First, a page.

Elliot Richardson and Michael Mukasey/Old Business and New Business
AG nominee Michael Mukasey enjoys an excellent reputation as a tough, fair federal judge who has not always rubber stamped everything Bushco wants to do simply because they bandy about the word “terra” and tell him to be afraid, very very afraid. I mentioned him as a possible nominee a couple weeks ago.
He’s a Southern District guy and, as Mary Joe White likes to point out, SDNY folk take an almost perverse pleasure in proving how independent they are from the folks inside the beltway. Jim Comey and Pat Fitz both started out in SDNY and they have have their stark moments of independence from the WH.
So, maybe Judge Mukasey is the best we progressives can hope for at this juncture? Maybe.
However, that does not mean that the Senate Judiciary Committee should just drop everything else they are doing and confirm him with no strings attached!!!
Yesterday, I was driving to a meeting and heard Jonathan Turley on “All things Considered.” He made an excellent point: Before the Senate Judiciary Committee takes up any new business, such as the confirmation of AG nominees, they should tidy up the desks with respect to the old business, like all those outstanding subpoenas.
Here’s the scoop, the SJC IS still waiting for subpoena compliance in the form of both testimony and documents. I don’t see where they will have the time, or clear space on the desk, to handle anything new until they finish up this subpoena compliance project.
Nope. There is only so much staff time and desk space to go around and it’s all occupied with this terrible backlog of unanswered subpoenas. Tsk, tsk, tsk.
Look, Mukasey brings an excellent resume to his confirmation hearings. So did Elliot Richardson. Yet the Senate Judiciary Committee extracted the exact terms, in writing IIRC, of the appointment of an Independent Counsel to investigate Watergate before they would send his nomination to the floor.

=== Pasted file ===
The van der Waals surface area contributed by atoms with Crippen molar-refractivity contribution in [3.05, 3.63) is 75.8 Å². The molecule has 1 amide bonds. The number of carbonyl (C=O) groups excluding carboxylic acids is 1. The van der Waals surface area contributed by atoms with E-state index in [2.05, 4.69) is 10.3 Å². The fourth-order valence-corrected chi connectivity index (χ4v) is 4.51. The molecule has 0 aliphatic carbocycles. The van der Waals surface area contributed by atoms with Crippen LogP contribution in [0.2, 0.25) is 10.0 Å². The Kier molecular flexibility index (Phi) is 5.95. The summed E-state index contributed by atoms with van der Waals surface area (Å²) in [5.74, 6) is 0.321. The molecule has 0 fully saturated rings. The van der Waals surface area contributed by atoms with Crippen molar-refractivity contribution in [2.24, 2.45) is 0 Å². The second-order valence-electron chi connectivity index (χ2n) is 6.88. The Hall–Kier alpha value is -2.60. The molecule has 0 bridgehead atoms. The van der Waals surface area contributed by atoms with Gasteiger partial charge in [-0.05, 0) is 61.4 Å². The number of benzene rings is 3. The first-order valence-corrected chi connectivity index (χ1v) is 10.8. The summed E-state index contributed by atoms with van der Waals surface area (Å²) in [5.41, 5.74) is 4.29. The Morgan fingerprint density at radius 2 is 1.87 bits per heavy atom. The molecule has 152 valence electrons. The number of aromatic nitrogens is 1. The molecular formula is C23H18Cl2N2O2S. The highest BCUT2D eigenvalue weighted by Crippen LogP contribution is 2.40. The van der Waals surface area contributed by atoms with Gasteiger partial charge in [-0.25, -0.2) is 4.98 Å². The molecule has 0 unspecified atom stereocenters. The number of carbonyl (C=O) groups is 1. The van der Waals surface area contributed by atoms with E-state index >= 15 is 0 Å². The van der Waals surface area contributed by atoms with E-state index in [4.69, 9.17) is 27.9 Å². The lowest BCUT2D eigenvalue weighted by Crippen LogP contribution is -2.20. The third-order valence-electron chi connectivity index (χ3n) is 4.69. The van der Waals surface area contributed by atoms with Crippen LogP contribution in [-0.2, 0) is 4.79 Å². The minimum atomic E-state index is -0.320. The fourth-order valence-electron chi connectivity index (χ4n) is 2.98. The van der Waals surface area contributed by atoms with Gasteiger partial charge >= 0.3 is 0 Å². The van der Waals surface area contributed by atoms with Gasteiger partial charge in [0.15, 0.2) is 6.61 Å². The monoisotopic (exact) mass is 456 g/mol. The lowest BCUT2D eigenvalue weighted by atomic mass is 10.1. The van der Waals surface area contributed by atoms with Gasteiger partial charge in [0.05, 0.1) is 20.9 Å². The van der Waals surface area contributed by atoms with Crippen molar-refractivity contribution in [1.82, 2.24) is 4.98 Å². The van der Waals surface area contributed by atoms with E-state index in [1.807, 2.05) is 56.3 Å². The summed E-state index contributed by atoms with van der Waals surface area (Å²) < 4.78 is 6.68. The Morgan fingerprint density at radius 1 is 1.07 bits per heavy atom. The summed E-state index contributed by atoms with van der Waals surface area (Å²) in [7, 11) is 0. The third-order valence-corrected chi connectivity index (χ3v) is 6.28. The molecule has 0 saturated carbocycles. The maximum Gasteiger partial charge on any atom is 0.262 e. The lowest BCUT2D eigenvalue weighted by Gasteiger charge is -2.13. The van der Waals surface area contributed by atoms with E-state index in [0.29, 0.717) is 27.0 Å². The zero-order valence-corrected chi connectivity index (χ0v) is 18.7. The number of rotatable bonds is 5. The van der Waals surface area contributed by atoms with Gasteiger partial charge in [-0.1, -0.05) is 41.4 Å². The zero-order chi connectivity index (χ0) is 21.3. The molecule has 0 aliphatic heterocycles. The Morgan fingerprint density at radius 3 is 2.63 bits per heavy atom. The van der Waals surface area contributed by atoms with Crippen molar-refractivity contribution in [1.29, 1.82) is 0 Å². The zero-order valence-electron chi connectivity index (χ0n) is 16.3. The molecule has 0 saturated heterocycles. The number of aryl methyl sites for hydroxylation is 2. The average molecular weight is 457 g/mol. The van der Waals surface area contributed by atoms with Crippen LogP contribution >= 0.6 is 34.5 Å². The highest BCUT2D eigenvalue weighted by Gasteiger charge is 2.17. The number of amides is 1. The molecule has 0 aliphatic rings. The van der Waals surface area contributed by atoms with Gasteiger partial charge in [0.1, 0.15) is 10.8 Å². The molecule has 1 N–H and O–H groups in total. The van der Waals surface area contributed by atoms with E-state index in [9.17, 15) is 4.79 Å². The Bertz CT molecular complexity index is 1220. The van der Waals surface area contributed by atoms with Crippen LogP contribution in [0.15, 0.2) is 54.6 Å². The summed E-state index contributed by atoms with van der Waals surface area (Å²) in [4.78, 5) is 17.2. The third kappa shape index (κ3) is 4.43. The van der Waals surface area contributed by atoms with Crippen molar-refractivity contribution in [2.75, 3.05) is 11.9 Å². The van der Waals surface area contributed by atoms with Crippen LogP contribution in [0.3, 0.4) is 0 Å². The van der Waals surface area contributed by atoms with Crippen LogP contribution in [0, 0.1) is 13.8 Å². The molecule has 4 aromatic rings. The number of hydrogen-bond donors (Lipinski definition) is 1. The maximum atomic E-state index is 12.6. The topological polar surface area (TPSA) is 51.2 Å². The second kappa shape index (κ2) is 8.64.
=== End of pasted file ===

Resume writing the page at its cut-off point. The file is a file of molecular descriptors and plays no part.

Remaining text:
I’m not suggesting anything that ambitious. Just finish all old business, to Pat Leahy’s complete personal satisfaction, before undertaking any new business. Can you guys and gals on SJC handle that ?
An aside to judge Mukasey (in case you googlealert yourself and this turns up in your email).
When you go the DC, and especially when you go to the White House, please bring with you your New York skepticism and your knowledge of how to avoid being taken in by the 3 card Monte players and fake designer watch salesmen on 6th Avenue (Note to non New Yorkers: only rubes call it Avenue of the Americas).
Please read this excerpt from a speech Jim Comey gave at the NSA and picture the scene he describes. You will be in that same room one day and will face the same choices. Learn from his experiences:
At the outset, we know that we are a nation of laws, not men. We have chosen a profession that internalizes that truth. We know that the rule of law sets this nation apart and is its foundation.
We also know that we took an oath to support the constitution of the United States. We know that there may be agonizing collisions between our duty to protect and our duty to that constitution and the rule of law.
When we encounter those moments of collision, I hope we are aided by a uniquely lawyerly ability: the ability to transport ourselves to another time and place; and the ability to present facts to an imaginary future fact-finder, in an environment very different from the one in which we face current crisis and decision. We know that the setting will not be a late-night command center, thick with the tension of threat and danger.
We know that our actions, and those of the agencies we support, will be held up in a quiet, dignified, well-lit room, where they can be viewed with the perfect, and brutally unfair, vision of hindsight. We know they will be reviewed in hearing rooms or courtrooms where it is impossible to capture even a piece of the urgency and exigency felt during a crisis.
We also know – at the risk of sounding parochial – that once we give our legal blessing, the individual policymakers, the operators – good people though they may be – won’t be there. In fact, if the stuff has really hit the fan, we know what will be said: “We never told the lawyer what to say.” And: “We simply asked him/her what was permissible.”
But we also know that we won’t be alone in that imaginary calm, well-lit room – blazingly lit by hindsight. With us will be the reputation of our great institutions, the institutions we love because they do so much good over so many years. We know that damage to the reputation of that institution will cause harm for years to come, as our institution recovers from scandal or allegations of abuse of authority.